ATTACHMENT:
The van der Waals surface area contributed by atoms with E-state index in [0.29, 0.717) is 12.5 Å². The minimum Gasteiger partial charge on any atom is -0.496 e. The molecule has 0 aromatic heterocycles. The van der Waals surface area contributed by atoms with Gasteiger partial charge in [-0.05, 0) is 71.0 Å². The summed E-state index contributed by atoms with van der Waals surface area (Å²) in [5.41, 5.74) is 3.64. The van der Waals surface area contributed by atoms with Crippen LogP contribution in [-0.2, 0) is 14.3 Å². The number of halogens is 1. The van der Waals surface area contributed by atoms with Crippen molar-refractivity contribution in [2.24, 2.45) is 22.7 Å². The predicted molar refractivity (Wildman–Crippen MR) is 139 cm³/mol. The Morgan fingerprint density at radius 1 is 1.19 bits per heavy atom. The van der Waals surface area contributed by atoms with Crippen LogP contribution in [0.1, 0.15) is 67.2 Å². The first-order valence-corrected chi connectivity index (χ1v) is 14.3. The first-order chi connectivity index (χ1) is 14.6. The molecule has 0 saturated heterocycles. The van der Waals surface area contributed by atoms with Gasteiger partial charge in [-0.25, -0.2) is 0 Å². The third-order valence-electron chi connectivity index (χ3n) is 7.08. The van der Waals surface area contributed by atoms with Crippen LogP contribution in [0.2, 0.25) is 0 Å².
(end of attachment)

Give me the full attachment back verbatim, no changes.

The van der Waals surface area contributed by atoms with E-state index in [0.29, 0.717) is 12.5 Å². The minimum Gasteiger partial charge on any atom is -0.496 e. The molecule has 0 aromatic heterocycles. The van der Waals surface area contributed by atoms with Gasteiger partial charge in [-0.05, 0) is 71.0 Å². The summed E-state index contributed by atoms with van der Waals surface area (Å²) in [5.41, 5.74) is 3.64. The van der Waals surface area contributed by atoms with Crippen LogP contribution in [-0.2, 0) is 14.3 Å². The number of halogens is 1. The van der Waals surface area contributed by atoms with Crippen molar-refractivity contribution in [2.24, 2.45) is 22.7 Å². The predicted molar refractivity (Wildman–Crippen MR) is 139 cm³/mol. The Morgan fingerprint density at radius 1 is 1.19 bits per heavy atom. The van der Waals surface area contributed by atoms with Crippen LogP contribution in [0.1, 0.15) is 67.2 Å². The first-order valence-corrected chi connectivity index (χ1v) is 14.3. The first-order chi connectivity index (χ1) is 14.6. The molecule has 0 saturated heterocycles. The van der Waals surface area contributed by atoms with Gasteiger partial charge in [-0.25, -0.2) is 0 Å². The third-order valence-electron chi connectivity index (χ3n) is 7.08. The van der Waals surface area contributed by atoms with Crippen LogP contribution in [0.2, 0.25) is 0 Å².